Bill Hoglund, former Pontiac and Saturn chief, dies at 79

Bill Hoglund announces the closing of 11 GM plants in 1986.
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Bill Hoglund, a retired executive and CFO of General Motors, and close confidant of former Chairman and CEO Jack Smith, died on Sunday, June 9, 2014, in Harbor Springs, Mich. He was 79.

The cause of death was complications from a blood clot, according to Dick Schiller, director of the Schiller Funeral Home in Harbor Springs, Mich.

Hoglund, who resigned from GM in 1994 as executive vice president for corporate affairs, also ran Pontiac, Saturn, the former Buick-Oldsmobile-Cadillac Group and the Automotive Components Group during a 36-year career with the automaker.

A tall, friendly, well regarded and independent executive, Hoglund revived Pontiac in the early 1980s and coined the brand's tag line, “We build excitement.”

He once used an office chair that had served as a red and gray bucket seat in the 1984 Pontiac Fiero Indy pace car. And Hoglund and his wife Bev often hosted parties for the automotive press in their suburban Detroit home that would last into the night.

“Mr. Hoglund commanded the respect of all who worked with him,” GM CEO Mary Barra said in a statement. “His legacy was that of a gifted leader known for his integrity, decency and advocacy for the customer. He will be deeply missed by the GM family.”

William Elis Hoglund was born on Aug. 22, 1934, in Stockholm and graduated from Princeton University in 1956 and the University of Michigan in 1958.

Following several summer assignments with GM, he joined the company in 1958 in the accounting department at the Buick-Oldsmobile-Pontiac division.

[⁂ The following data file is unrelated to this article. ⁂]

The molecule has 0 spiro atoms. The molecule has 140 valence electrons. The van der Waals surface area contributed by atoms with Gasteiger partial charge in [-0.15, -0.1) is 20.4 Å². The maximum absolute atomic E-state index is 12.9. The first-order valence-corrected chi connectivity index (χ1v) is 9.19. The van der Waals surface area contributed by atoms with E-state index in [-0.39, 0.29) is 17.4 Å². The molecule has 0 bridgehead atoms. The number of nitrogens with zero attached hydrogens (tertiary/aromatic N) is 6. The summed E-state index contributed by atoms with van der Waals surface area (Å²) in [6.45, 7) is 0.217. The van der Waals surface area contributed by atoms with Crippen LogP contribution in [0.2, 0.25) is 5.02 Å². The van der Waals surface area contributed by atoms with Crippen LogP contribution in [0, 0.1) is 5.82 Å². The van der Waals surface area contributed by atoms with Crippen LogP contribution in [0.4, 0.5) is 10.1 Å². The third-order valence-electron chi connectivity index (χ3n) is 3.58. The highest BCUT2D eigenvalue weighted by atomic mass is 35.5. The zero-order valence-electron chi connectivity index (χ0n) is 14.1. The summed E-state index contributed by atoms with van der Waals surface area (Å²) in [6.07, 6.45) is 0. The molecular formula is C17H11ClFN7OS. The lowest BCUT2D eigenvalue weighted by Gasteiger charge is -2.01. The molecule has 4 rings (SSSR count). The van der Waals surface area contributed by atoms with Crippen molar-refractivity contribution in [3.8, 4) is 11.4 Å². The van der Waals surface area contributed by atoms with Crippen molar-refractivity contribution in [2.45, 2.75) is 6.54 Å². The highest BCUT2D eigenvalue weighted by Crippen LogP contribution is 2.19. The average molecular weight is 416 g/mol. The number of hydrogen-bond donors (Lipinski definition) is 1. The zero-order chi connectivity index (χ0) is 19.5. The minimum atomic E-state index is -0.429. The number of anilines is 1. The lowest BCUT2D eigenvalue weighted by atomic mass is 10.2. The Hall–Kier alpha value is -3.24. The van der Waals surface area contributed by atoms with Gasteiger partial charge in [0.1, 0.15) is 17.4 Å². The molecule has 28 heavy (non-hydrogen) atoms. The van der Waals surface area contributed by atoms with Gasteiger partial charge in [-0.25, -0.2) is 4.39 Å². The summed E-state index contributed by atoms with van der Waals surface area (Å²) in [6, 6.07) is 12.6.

Pontiac comeback

After holding various finance roles at the Pontiac division and GM treasurer's office in New York, Hoglund was named a GM vice president and general manager of Pontiac in 1980.

While comptroller of Pontiac in the early 1970s, Hoglund endeared himself to junior staff members at the division by regularly soliciting ideas and holding open meetings in the Pontiac cafeteria. The gatherings were dubbed "love-ins" by underlings.

He oversaw the transformation of Pontiac into a thriving GM division by improving labor-management relations, embracing teamwork on the plant floor, and halting the brand's longtime practice of producing lackluster clones of Chevrolet cars.

Hoglund championed one of GM's biggest hits and, later, biggest disappointments of the 1980s -- the Pontiac Fiero. The two-seat, mid-engined, sporty "commuter car" proved popular at first during a period of rising gasoline prices.

It was Hoglund who recommended that workers at a plant in Pontiac, Mich., where the car was to be assembled, name the car and they came up with Fiero -- "proud" in Italian, and "wild" or "fierce" in Spanish.

But GM eventually dropped the Fiero because of lackluster sales prompted, in part, by safety concerns and engine fires, mostly in 1984 models, as well as reliability and performance issues. 

Hoglund was named group executive in charge of GM's central office operating staffs group in 1984.

Early Saturn boss

In February 1985, he was named president of GM's new Saturn Corp. subsidiary after the death of 54-year-old Joseph Sanchez, who had died in January, only two weeks after being named president of the new company.

A year later, Hoglund was named group executive in charge of the Buick-Oldsmobile-Cadillac Group.

In 1988, GM promoted him to executive vice president in charge of the Automotive Components Group, Power Products & Defense, Service Parts Operation, finance, and the corporate affairs and staff support group.

Hoglund was a noted maverick who successfully transitioned from GM's finance staff to key operations and vehicle divisions.

Hoglund was considered a candidate to become GM chairman when Roger Smith retired in 1990, but Robert Stempel was chosen. Stempel insisted that his close friend Lloyd Reuss replace him as president, and Hoglund lost out on another top job.

"Bill Hoglund bears the distinction of having started his career in finance and later making a transition to operations," Wall Street analyst Maryann Keller wrote in her 1989 book, Rude Awakening: The Rise, Fall, and Struggle for Recovery of General Motors. "He is popular inside the company and with the dealers, although many insiders believe he's too outspoken and controversial."